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Buddhist law of conditioned co-genesis

Nalluruwe  Ranjith Fernando

The Buddha has expounded the Law of Conditioned Co-genesis, Paticca Samuppada, in his sermons, contained in Sutta Pitaka, Abhisamaya Samyukthaya, Nidhana collection, in the first sermons under the Buddha category. These could be referred to for first hand acquaintance of the Law as stated by The Buddha.

Lord Buddha himself has stated that conviction (comprehending fully), of the law, is not an easy task. When Reverand Ananda, a chief disciple, stated that the law is easily understood, the Buddha countered, “Say not so, Ananda, say not so, it is really difficult to understand. And therefore, humans do not see the way to liberation from the bondage of the cycle of birth.” This confirms the difficulty of fully comprehending this Law in all its ramifications.

In this matter, the difference or the distinction between knowledge of the Law and conviction or comprehension of the law should be properly perceived. Mere knowledge, is not conviction.

The law minutely clarifies the manner, in which the mind behaves as well as the manner in which, the material world evolves. Persons who develop the understanding and complete conviction of the operation of the laws, get a penetrating vision of the world as it is, and its evolution through a process of flux. Such a person could see and comprehend how the material world and the world of mentality gestates, evolves and ultimately disappears in disintegration. The mental processes have been analysed and categorised into compartments, like frames of a motion picture. In real swift motion, these separate frames produces a moving picture. But, when the process is desconstructed, in analysis, the separate components that produced the motion is clearly seen. The law of conditioned co-genesis explains the mechanism at play in the functioning of the mind and the evolution of worldly phenomena.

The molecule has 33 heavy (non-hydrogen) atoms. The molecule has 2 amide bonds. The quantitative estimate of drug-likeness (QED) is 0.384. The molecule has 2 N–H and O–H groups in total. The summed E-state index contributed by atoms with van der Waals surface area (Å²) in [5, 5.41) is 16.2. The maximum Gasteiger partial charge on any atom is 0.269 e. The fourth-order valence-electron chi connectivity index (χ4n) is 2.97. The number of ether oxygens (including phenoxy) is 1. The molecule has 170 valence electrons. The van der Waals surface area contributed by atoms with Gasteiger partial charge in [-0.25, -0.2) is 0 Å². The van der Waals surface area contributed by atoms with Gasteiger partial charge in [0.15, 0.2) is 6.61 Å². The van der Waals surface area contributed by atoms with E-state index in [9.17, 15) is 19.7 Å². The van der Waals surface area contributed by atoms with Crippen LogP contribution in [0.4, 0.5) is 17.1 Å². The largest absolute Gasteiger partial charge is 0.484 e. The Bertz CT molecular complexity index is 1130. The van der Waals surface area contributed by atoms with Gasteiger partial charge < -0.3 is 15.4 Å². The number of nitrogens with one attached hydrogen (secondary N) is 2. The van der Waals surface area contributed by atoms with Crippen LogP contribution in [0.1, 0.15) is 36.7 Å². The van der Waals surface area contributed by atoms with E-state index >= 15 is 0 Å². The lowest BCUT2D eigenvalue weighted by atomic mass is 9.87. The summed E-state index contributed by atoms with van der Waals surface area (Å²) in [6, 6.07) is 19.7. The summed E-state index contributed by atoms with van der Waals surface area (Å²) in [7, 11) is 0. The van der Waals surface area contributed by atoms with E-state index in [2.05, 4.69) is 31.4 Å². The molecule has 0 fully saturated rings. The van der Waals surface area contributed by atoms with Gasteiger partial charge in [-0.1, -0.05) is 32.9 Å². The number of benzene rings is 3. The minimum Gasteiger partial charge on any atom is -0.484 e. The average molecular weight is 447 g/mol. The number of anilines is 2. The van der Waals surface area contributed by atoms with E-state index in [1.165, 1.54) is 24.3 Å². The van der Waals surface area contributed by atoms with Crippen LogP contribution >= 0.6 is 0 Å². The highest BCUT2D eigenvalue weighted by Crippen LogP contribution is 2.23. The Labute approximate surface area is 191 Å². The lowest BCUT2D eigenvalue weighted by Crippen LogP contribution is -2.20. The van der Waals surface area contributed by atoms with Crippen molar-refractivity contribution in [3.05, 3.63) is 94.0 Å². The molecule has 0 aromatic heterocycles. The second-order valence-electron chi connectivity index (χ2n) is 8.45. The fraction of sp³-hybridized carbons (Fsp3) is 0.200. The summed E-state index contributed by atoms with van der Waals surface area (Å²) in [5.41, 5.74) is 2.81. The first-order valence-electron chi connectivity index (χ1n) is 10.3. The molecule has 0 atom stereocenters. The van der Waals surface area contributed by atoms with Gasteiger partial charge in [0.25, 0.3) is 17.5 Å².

It is a common practice for both Bhikkhus and learned lay persons to directly expound what is stated in the relevant Sutras, word by word, relating to the psychological processes, but it is seldom that a clear analysis is made of how, the law governs material and social evolutionary processes of the world and the universe. The non-explanation of this latter part is unfortunate. This has been commented upon also by two eminent research scholars of Buddhism, Vishvanath Prasad Varma of India (Early Buddhism and its Origins) and Sri Lankan Dr. Nalin Swaris (The Buddha’s Way to Human Liberation).

Psychological processes

This exposition describes how sorrow is birthed (in the mind) through 12 links of thought processes which is like an interlinked chain of conditions. The 12 links are as follows:

1. Ignorance Avijja, 2. Mental constructs, Sankara, 3. Consciousness, Vinnana, 4. Name form Nama Rupa, 5. Six sense organs, salayathana, 6. Contact, Phassa, 7. Feeling, Vedana, 8. Desire/Craving, Tanha, 9. Clinging, Upadana, 10. Being, Bhava, 11. Birth, 12. Sorrow, Lamentation, Old age, Death, Dukka, Jathi, Jara, Marana.

The birth of sorrow in the human mind is directly linked to this 12 processes which are both mental and material and are conditioned.